Self-Suppression in the Age of Cultural Appropriation

by Matthew Stewart 

The self-evident absurdities of cultural appropriation have not deterred its progress through the ranks of our cultural gatekeepers. Publishers, museum directors, and other decision-makers in the art-world continue to furnish forth evidence that: (a) they think the term is morally valid and thus are on board with it, or (b) they go in fear of having it flung at them.

Equally troubling, the worker class of cultural production–writers, artists, actors, dancers—are increasingly caving in to demands that they steer clear of imaginative representations of cultures and sub-cultures to which they do not belong. In the latest iterations of this misguided fad, artists are self-censoring and even volunteering to quash their own finished work. Such voluntary suppression seems to be the desideratum of Social Justice Warriors.

Take the recent case of Alexandra Duncan, award winning author of Young Adult fiction, who chose to withdraw her novel “Ember Days” prior to publication by HarperCollins imprint Greenwillow. Sections of the novel were told from the point of view of a Gullah Geechee narrator, an African-American whose cultural heritage and linguistic patterns are unique to the low country islands of South Carolina and Georgia. Duncan, however, is white, and that fact opened her to charges of cultural appropriation.

Unsurprisingly, social media plays a key role in the story, as prepublication publicity raised complaints that Duncan’s adoption of this particular African-American perspective was problematic. In effect the callouts assume that Duncan has no right to exercise her artistic imagination in certain proscribed realms. In a sign of the times, other authors in the Young Adult (YA) genre were amongst those who complained. The case is all too typical in its particulars, including the internecine cultural policing, the ensuing abject apology, and decision to acquiesce to complaints to the point of suppressing one’s own work.

Let us be perfectly clear: Duncan has every right to people her pages with whatever characters she wishes to imagine and to tell stories from whatever perspective she chooses. Whether she does so intelligently or stupidly, interestingly or dully, fully or flatly, is open to debate for one and all—or would be if its author allowed her readers to read her work. No writer is immune to judgments about merit; every writer should be immune to arbitrary taboos.

Duncan apologized online for thinking that she had the imaginative freedom and rights of expression (along with the concomitant risks) belonging to every artist. Her apology reads like a scripted show trial or a forced POW “confession,” a pre-fabbed text so as to ensure that all admissions of guilt are formulated just as the party would have them be.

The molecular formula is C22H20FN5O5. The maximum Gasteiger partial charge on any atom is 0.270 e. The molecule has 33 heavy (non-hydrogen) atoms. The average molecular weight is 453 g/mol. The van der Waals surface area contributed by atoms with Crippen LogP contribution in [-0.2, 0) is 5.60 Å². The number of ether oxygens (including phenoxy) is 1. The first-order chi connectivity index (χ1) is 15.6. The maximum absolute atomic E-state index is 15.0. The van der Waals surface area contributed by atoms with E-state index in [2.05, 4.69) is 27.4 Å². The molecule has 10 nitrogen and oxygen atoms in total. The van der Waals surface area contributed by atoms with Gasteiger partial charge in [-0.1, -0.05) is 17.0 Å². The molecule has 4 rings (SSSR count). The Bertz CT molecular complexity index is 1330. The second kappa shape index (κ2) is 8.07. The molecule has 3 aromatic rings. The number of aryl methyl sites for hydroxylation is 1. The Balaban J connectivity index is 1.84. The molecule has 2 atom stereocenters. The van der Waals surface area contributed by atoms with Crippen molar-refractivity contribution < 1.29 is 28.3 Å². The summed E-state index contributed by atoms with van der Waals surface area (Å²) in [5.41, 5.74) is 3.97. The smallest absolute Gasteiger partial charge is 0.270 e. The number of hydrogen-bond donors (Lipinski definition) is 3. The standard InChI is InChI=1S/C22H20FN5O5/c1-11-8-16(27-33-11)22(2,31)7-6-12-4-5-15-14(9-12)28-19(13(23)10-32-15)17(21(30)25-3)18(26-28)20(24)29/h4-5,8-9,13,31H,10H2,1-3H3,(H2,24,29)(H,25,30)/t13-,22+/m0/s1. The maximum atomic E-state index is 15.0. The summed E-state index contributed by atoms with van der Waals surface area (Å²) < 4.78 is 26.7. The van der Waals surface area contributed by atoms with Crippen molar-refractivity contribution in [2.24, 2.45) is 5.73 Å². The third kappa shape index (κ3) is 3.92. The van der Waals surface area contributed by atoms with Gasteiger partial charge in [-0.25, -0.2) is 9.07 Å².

“The Gullah Geechee culture has been systematically repressed and erased,” writes Duncan, “and in my misguided attempt to write a book that was inclusive of the cultures of Charleston and the Lowcountry, where the book is set, I participated in this ongoing erasure.” Within the space of a single sentence Duncan seems unable to keep straight whether the culture has already been “erased” or whether the erasure is “ongoing.” How writing about a group of people–and thus presumably bringing them to the attention of a wider public–erases them is not explained by the author. But then this word is plucked straight from the SJW grab bag of jargon, as are other peculiar locutions yet to come.

“My own limited worldview as a white person,” Duncan continues, “led me to think I could responsibly depict a character from this culture. Clearly, the fact that I did not see the signs of the problem with my book’s premise . . . is evidence that I was not the right person to try to tell this story. I am deeply ashamed to have made a mistake of this magnitude.”

First, one notes the hyperbole. One would think Duncan had been hauled up short of committing a heinous crime rather than publishing a sympathetic work of fiction. But thanks to Twitter callouts from her moral betters in the YA community she managed to stop herself just in time. The crime has been averted, but even so, there is room to feel guilt-stricken. Duncan later refers to feeling sick at the “harm” she has done to “the” Gullah Geechee community.

Here the hyperbolic distortion of the word “harm”—another cliché of cancel-culture callouts—actually reveals an inflated sense of importance. What are the odds that large numbers of people in “the” Gullah Geechee community” wake up worrying if and how this author will depict them in a novel? As Orwell observed in “The Prevention of Literature”: “the direct, conscious attack on intellectual decency comes from the intellectuals themselves,” not from ordinary people.